Earnings season is all but over, but this week will be huge if you're a fan of China's iconic internet growth stocks. NetEase (NASDAQ:NTES), Baidu (NASDAQ:BIDU), and Alibaba Group Holding (NYSE:BABA) will report fresh financials on Tuesday, Wednesday, and Thursday, respectively.

It's a challenging time to be a shareholder in Chinese growth stocks. Regulatory agencies are cracking down on some business models, and "common prosperity" initiatives are eating into overall profitability. Let's see how the three companies are holding up ahead of telltale quarterly reports this week.

A gamer playing on a PC in a neon room.

Image source: Getty Images.

1. NetEase 

NetEase is one of the oldest Chinese dot-coms on the market, having gone public more than 21 years ago. It was dabbling in several online businesses initially, but it has come into its own as a major player in online games. Online PC and mobile app gaming accounts for more than 70% of its revenue. 

It may not be a household name for many investors, but NetEase has been a monster growth stock over the years. It has managed positive top-line growth every year as a public company, including double-digit revenue growth for 13 consecutive years. It's on its way to stretch that streak to 14 years, as revenue has risen 16% through the first half of the year. 

Chinese gaming stocks came under fire this summer, after Chinese regulators moved to crack down on the amount of time that minors could spend on online diversions. NetEase investors were relieved after the company revealed that the move would only impact roughly 1% of its business

Revenue growth keeps moving in the right direction, but the same can't be said on the bottom line. NetEase has missed earnings estimates in two of the past three quarters, and that's important since its dividend policy consists of returning 20% to 30% of its after-tax profits to its shareholders in the form of quarterly payouts.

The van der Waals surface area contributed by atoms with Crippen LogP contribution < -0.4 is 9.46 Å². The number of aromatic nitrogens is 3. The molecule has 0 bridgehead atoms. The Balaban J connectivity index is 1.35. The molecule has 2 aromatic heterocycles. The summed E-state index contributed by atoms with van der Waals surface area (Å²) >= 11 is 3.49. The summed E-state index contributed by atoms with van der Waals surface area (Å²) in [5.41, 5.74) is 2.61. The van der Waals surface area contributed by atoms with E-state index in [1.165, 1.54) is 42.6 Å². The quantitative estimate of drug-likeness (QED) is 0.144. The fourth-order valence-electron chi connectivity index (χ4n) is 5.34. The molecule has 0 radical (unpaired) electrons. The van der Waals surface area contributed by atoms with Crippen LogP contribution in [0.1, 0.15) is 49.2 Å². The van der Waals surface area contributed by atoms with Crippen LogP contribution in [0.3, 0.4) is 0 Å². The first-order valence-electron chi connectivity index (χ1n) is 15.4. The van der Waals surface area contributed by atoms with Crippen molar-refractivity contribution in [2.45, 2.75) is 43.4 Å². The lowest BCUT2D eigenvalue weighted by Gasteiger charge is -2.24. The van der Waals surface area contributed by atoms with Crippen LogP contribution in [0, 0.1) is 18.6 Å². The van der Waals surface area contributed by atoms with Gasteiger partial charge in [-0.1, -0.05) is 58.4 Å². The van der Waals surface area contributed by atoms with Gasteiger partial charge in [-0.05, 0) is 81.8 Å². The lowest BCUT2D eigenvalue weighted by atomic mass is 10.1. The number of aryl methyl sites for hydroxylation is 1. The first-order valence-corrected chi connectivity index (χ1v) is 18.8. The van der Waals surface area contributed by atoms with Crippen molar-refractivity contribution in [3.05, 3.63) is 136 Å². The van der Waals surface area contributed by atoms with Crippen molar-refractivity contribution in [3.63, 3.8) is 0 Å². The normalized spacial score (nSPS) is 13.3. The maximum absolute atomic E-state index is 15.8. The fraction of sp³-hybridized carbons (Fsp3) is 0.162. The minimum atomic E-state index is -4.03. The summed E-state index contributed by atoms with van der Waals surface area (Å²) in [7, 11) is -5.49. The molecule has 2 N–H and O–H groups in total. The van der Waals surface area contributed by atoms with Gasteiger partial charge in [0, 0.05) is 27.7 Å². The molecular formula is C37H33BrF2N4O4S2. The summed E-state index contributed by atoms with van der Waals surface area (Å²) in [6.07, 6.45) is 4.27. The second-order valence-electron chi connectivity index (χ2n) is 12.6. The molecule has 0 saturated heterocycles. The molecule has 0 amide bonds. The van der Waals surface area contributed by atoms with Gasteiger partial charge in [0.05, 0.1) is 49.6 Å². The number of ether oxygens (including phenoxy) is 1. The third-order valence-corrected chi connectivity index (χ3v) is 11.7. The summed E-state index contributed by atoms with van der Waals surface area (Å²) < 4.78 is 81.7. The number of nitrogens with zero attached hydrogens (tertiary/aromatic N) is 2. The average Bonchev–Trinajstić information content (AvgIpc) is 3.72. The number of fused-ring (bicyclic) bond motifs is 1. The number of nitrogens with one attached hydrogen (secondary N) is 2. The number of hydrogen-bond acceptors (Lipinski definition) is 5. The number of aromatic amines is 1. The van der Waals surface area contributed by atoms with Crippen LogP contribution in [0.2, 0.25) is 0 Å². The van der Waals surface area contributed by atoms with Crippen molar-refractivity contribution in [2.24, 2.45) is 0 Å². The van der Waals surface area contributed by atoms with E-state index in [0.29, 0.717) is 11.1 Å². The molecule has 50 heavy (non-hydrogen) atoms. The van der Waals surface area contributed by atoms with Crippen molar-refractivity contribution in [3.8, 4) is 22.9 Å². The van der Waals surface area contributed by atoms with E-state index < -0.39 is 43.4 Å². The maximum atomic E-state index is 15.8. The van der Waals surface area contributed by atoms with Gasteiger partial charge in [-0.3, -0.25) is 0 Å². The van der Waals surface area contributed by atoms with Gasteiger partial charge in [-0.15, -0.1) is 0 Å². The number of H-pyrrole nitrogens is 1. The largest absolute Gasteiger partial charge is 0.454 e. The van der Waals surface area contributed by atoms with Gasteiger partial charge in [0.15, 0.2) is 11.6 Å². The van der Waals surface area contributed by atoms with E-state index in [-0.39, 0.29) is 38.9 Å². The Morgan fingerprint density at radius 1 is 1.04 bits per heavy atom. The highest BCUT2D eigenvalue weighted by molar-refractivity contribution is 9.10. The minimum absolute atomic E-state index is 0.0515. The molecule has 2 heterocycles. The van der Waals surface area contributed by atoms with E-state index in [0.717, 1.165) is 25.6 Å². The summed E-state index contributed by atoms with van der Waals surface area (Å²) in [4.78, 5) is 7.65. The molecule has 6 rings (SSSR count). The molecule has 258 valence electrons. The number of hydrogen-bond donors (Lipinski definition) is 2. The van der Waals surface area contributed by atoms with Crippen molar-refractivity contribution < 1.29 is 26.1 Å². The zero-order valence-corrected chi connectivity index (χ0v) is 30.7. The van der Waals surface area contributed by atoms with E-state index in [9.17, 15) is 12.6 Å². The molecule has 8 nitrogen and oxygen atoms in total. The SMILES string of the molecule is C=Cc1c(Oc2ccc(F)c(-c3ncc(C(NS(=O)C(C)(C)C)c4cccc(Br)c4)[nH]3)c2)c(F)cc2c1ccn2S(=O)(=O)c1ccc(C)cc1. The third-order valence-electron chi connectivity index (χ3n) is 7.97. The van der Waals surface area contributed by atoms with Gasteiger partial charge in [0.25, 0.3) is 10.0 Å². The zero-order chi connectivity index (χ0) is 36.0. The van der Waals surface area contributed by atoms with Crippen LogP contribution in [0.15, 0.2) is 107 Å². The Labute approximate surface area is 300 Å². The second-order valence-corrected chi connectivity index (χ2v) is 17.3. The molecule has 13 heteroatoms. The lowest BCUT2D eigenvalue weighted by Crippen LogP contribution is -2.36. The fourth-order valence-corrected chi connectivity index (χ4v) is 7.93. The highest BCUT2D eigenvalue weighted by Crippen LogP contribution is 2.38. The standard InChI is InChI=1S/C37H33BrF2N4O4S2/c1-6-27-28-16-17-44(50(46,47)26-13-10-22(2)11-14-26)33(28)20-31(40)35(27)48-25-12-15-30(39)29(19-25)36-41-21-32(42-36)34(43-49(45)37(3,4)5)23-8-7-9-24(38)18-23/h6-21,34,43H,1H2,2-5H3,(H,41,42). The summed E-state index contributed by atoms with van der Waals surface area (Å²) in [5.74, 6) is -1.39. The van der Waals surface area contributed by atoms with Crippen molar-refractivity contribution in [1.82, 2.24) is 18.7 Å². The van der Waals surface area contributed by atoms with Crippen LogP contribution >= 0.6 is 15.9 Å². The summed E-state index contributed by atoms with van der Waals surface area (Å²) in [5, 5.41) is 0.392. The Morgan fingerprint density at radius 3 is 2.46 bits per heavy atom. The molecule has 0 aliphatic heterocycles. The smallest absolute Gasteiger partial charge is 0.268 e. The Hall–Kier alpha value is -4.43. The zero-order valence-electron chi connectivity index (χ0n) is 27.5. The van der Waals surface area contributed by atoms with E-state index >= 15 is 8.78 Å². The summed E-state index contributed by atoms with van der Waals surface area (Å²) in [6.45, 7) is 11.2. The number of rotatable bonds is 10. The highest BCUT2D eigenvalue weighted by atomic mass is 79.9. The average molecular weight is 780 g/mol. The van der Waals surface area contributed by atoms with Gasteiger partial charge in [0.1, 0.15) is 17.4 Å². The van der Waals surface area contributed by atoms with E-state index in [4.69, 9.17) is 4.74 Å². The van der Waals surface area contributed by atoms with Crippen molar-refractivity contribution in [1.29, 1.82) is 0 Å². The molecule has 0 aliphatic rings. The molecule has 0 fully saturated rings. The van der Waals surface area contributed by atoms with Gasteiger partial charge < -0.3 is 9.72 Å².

2. Baidu

China's leading search engine has seen better days, and the stock is trading for less than half of its 52-week high. It reports on Wednesday morning. 

In a welcome sign, Baidu received encouraging analyst coverage earlier this month. Jiong Shao at Barclays initiated coverage of Baidu with an overweight rating and a $243 price target that suggests 42% of upside from current levels.

Shao's bullish take on Baidu is that it's one of the most overlooked Chinese dot-coms, and one that is successfully expanding its online advertising business. Many investors are steering clear of the country's growth stocks in this tricky political climate, but Shao feels that the Chinese government will make local internet and tech companies stronger instead of weaker. 

3. Alibaba

Finally we will have Alibaba reporting on Thursday. China's leading online marketplace has taken the brunt of fines and restrictions imposed this year by the country's government. From antitrust penalties to forced spin-offs, it's not easy being a juggernaut in China these days.

The biggest hit was Alibaba agreeing two months ago to "donate" $15.5 billion to support China's common prosperity initiative, the country's attempt to battle income inequality and slow the culture of consumerism. 

For now, the consumer is still winning. Alibaba celebrated Singles' Day last week, a shopping event that culminates on Nov. 11 -- 11/11, a play on "singles" -- and it was another record showing. Despite the muted promotional atmosphere to play nice with the country's common prosperity objectives, Alibaba still managed to ring up a new high-water mark of $84.5 billion in sales through the 11-day event. 

Alibaba and Baidu have fallen in price to the point where they're now trading for just 19 times this fiscal year's projected earnings, a historical bargain for two of the country's best-known growth stocks. NetEase isn't trading at an earnings multiple in the teens, but its consistent growth over more than two decades is worth a premium. All three stocks have a lot to prove this week.  

This article represents the opinion of the writer, who may disagree with the “official” recommendation position of a Motley Fool premium advisory service. We’re motley! Questioning an investing thesis -- even one of our own -- helps us all think critically about investing and make decisions that help us become smarter, happier, and richer.